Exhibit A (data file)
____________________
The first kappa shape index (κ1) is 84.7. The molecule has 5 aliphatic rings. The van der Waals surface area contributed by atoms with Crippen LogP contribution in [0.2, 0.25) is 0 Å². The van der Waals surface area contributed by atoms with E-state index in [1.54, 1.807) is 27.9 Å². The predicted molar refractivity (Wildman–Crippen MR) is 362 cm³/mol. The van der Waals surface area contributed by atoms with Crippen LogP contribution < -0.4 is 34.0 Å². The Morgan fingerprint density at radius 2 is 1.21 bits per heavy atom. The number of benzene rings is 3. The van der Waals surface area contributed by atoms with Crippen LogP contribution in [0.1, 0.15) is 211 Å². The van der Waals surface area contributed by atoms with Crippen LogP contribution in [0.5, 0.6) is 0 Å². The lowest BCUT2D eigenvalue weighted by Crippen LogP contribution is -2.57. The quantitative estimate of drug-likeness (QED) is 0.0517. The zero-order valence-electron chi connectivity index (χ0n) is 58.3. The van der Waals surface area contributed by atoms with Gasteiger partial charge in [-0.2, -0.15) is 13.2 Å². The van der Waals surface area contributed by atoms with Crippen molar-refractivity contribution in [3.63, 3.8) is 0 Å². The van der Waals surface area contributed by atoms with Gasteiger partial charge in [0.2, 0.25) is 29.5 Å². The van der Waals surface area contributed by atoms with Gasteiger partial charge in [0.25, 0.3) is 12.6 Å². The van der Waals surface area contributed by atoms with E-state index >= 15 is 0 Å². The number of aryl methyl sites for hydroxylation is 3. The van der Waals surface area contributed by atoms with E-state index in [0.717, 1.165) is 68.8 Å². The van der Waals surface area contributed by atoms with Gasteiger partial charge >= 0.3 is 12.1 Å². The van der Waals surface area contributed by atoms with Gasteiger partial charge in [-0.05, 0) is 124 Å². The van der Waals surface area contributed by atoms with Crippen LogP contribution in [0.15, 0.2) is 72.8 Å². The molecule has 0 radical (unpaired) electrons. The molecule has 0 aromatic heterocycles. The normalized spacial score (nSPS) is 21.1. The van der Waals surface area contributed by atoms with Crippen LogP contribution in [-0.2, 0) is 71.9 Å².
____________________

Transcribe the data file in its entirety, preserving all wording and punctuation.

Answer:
The first kappa shape index (κ1) is 84.7. The molecule has 5 aliphatic rings. The van der Waals surface area contributed by atoms with Crippen LogP contribution in [0.2, 0.25) is 0 Å². The van der Waals surface area contributed by atoms with E-state index in [1.54, 1.807) is 27.9 Å². The predicted molar refractivity (Wildman–Crippen MR) is 362 cm³/mol. The van der Waals surface area contributed by atoms with Crippen LogP contribution < -0.4 is 34.0 Å². The Morgan fingerprint density at radius 2 is 1.21 bits per heavy atom. The number of benzene rings is 3. The van der Waals surface area contributed by atoms with Crippen LogP contribution in [0.1, 0.15) is 211 Å². The van der Waals surface area contributed by atoms with Crippen LogP contribution in [0.5, 0.6) is 0 Å². The lowest BCUT2D eigenvalue weighted by Crippen LogP contribution is -2.57. The quantitative estimate of drug-likeness (QED) is 0.0517. The zero-order valence-electron chi connectivity index (χ0n) is 58.3. The van der Waals surface area contributed by atoms with Gasteiger partial charge in [-0.2, -0.15) is 13.2 Å². The van der Waals surface area contributed by atoms with Crippen molar-refractivity contribution in [3.63, 3.8) is 0 Å². The van der Waals surface area contributed by atoms with Gasteiger partial charge in [0.2, 0.25) is 29.5 Å². The van der Waals surface area contributed by atoms with Gasteiger partial charge in [0.25, 0.3) is 12.6 Å². The van der Waals surface area contributed by atoms with E-state index >= 15 is 0 Å². The number of aryl methyl sites for hydroxylation is 3. The van der Waals surface area contributed by atoms with E-state index in [0.717, 1.165) is 68.8 Å². The van der Waals surface area contributed by atoms with Gasteiger partial charge >= 0.3 is 12.1 Å². The van der Waals surface area contributed by atoms with Gasteiger partial charge in [-0.05, 0) is 124 Å². The van der Waals surface area contributed by atoms with Crippen LogP contribution in [0.15, 0.2) is 72.8 Å². The molecule has 0 radical (unpaired) electrons. The molecule has 0 aromatic heterocycles. The normalized spacial score (nSPS) is 21.1. The van der Waals surface area contributed by atoms with Crippen LogP contribution in [-0.2, 0) is 71.9 Å².